(This article was written by Lauren Hepler for GreenBiz).
In the realm of consumer cars, going all-electric today can be as simple as deciding which brand you prefer, how much range you need and the amount of money you want to shell out. For instance, are you shopping Tesla versus BMW or Chevy versus Ford?
The same can't be said, however, for commercial fleet operators looking to electrify their transportation supply chains. Limited range, lacking alternative fuel infrastructure, long charging times and rapid turnover in vendors offering all-electric commercial vehicles are all barriers to more aggressive action.
"The problem is the industry is just not there yet," PepsiCo Senior Supply Chain Director Mike O'Connell told me earlier this summer. Still, he added, "I’m very optimistic about what’s coming."
That's not to say the sustainable shipping space has stagnated, though. From new types of on-demand trucking models to incremental electrification among large corporate fleets, here's a rundown of seven companies to watch in the delivery space:
Amazon may be out in front when it comes to electric drone delivery, but logistics giants such as UPS and DHL also already are at work on honing new alternatives to traditional gasoline- or diesel-powered trucks.
In addition to testing out designated neighborhood drop-off locations in a bid to cut emissions from driving door to door on multiple delivery attempts, UPS late last year announced an investment in 200 new hybrid electric trucks. Employing smaller vehicles with much lower emissions footprints is another ongoing effort.
When big brands such as UPS and FedEx need un-traditional delivery vehicles, truck and drone manufacturer Workhorse is one player they look to for supply.
The company, an outgrowth of a company called AMP Electric Vehicles founded in 2007, sells a range of vehicles with different delivery capabilities, from all-electric pick-up trucks to electric helicopters to bigger electric trucks with up to 120 miles of range.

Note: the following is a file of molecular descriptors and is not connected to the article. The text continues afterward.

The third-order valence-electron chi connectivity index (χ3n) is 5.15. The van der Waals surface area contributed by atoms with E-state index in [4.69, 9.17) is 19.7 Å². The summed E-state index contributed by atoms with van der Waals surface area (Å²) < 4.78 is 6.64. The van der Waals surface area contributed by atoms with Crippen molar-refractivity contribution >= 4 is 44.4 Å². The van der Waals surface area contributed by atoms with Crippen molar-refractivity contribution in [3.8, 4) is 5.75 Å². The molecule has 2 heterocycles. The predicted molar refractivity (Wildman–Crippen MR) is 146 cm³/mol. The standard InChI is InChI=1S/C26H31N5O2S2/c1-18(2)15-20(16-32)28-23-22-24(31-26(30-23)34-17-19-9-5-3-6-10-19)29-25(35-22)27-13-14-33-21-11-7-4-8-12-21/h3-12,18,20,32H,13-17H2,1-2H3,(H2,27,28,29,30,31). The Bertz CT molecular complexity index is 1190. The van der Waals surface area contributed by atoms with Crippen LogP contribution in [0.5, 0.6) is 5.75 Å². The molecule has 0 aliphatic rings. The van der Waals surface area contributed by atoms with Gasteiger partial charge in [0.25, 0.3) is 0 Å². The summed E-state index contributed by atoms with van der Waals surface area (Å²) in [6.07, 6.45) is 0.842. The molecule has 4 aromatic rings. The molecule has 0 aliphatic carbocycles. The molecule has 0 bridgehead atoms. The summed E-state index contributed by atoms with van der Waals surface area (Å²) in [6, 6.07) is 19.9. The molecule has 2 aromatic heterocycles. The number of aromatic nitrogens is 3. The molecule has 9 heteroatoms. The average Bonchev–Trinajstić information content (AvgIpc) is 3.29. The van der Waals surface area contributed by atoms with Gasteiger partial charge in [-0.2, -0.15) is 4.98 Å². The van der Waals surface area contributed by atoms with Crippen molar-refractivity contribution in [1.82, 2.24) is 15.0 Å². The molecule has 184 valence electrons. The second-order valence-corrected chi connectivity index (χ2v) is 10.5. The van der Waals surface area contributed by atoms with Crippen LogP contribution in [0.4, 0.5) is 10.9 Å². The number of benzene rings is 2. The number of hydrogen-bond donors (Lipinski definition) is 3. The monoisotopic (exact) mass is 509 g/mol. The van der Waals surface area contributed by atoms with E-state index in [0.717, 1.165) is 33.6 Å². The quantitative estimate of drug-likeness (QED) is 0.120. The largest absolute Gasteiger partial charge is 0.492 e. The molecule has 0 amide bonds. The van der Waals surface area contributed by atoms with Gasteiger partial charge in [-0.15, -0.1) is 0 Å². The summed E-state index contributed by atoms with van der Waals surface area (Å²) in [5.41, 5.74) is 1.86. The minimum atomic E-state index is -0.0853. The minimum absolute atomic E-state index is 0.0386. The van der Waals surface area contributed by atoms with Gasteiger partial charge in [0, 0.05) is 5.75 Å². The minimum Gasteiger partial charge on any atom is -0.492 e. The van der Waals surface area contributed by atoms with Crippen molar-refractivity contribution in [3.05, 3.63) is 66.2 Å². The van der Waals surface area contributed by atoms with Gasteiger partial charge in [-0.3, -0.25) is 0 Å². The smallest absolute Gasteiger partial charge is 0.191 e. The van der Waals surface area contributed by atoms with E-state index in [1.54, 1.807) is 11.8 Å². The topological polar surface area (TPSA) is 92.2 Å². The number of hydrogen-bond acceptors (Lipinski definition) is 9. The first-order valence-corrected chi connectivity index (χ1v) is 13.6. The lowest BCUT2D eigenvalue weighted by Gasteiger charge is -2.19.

Los Angeles-based electric delivery vehicle startup Chanje (yes, it's still pronounced "change") publically launched this spring with ambitions of cornering the market for electric vans with up to 100 miles of range.
Companies such as e-Tuk are experimenting with even smaller electric vehicles, particularly in dense, urban delivery environments. All told, a recent Research and Markets analysis predicts that the last-mile vehicle industry could be worth up to $792 billion by 2028.
Ridesharing company Uber is best known for shipping customers from location to location at the touch of a smartphone. But as the Uber Eats food delivery venture and more recent forays with Uber Freight illustrate, the company's logistics platform isn't short on potential variations.
How exactly ridesharing providers including Uber and primary rival Lyft might move to further integrate electric vehicles into their fleets is one question across the board. What that effort might look like in an on-demand freight hauling service (with or without a human driver) is another.
Ironic though it may be, the Uber-for-trucking idea didn't actually start with Uber. On-demand short-haul trucking startup Cargomatic was an early leader in the space before making headlines for reportedly burning through an initial $15 million in funding.
Now, however, a new crop of intermediary platforms aim to match companies in need of shipping with available truck space. Just look at Convoy, which raised $62 million in a Series B funding round this spring to expand offerings for customers such as Unilever and Anheuser-Busch.
Also active in the category of tech-enabled trucking is Transfix, a four-year-old New York company that has raised north of $78 million for its software platform designed to connect small-scale truckers to customers in need of freight services.
Like Convoy and other customers, the pitch is that companies can save money and cut emissions by opting for on-demand services instead of maintaining their own fleets. Down the road, one prospect to watch is how Transfix and others in the space might look to integrate hybrid or electric offerings.
Given the amount of merchandise the world's biggest brick-and-mortar retailer has to move, it makes sense that the company would be testing the waters with delivery alternatives. Light-weighting, aerodynamics and driver training have been priorities of late as the company looked to double fleet efficiency, Director of Logistics Sustainability Elizabeth Fretheim recently told me.
Now, however, Walmart is taking a closer look at alternative fuels and electric options as part of the company's broader efforts to wring 1 billion metric tons of greenhouse gas from its supply chain by 2030.
"To fill the gap, we're going to have to find alternatives," Fretheim said.